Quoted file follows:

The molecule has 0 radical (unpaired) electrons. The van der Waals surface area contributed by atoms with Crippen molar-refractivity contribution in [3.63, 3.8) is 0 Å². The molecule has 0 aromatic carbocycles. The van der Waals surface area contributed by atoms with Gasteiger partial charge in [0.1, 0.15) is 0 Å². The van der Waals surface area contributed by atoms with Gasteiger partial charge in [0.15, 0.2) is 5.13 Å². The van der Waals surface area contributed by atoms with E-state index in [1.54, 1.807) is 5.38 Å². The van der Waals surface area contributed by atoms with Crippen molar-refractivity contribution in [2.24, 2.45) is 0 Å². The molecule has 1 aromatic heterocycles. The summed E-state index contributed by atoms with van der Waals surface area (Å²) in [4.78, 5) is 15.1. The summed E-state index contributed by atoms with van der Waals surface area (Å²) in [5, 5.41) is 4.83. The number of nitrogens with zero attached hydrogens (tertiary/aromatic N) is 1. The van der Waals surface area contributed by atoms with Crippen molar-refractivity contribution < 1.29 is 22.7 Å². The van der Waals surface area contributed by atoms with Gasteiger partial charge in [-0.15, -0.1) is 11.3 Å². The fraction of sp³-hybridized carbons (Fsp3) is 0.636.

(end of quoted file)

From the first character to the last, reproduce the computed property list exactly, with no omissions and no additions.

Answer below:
The molecule has 0 radical (unpaired) electrons. The van der Waals surface area contributed by atoms with Crippen molar-refractivity contribution in [3.63, 3.8) is 0 Å². The molecule has 0 aromatic carbocycles. The van der Waals surface area contributed by atoms with Gasteiger partial charge in [0.1, 0.15) is 0 Å². The van der Waals surface area contributed by atoms with Gasteiger partial charge in [0.15, 0.2) is 5.13 Å². The van der Waals surface area contributed by atoms with E-state index in [1.54, 1.807) is 5.38 Å². The van der Waals surface area contributed by atoms with Crippen molar-refractivity contribution in [2.24, 2.45) is 0 Å². The molecule has 1 aromatic heterocycles. The summed E-state index contributed by atoms with van der Waals surface area (Å²) in [4.78, 5) is 15.1. The summed E-state index contributed by atoms with van der Waals surface area (Å²) in [5, 5.41) is 4.83. The number of nitrogens with zero attached hydrogens (tertiary/aromatic N) is 1. The van der Waals surface area contributed by atoms with Crippen molar-refractivity contribution < 1.29 is 22.7 Å². The van der Waals surface area contributed by atoms with Gasteiger partial charge in [-0.15, -0.1) is 11.3 Å². The fraction of sp³-hybridized carbons (Fsp3) is 0.636.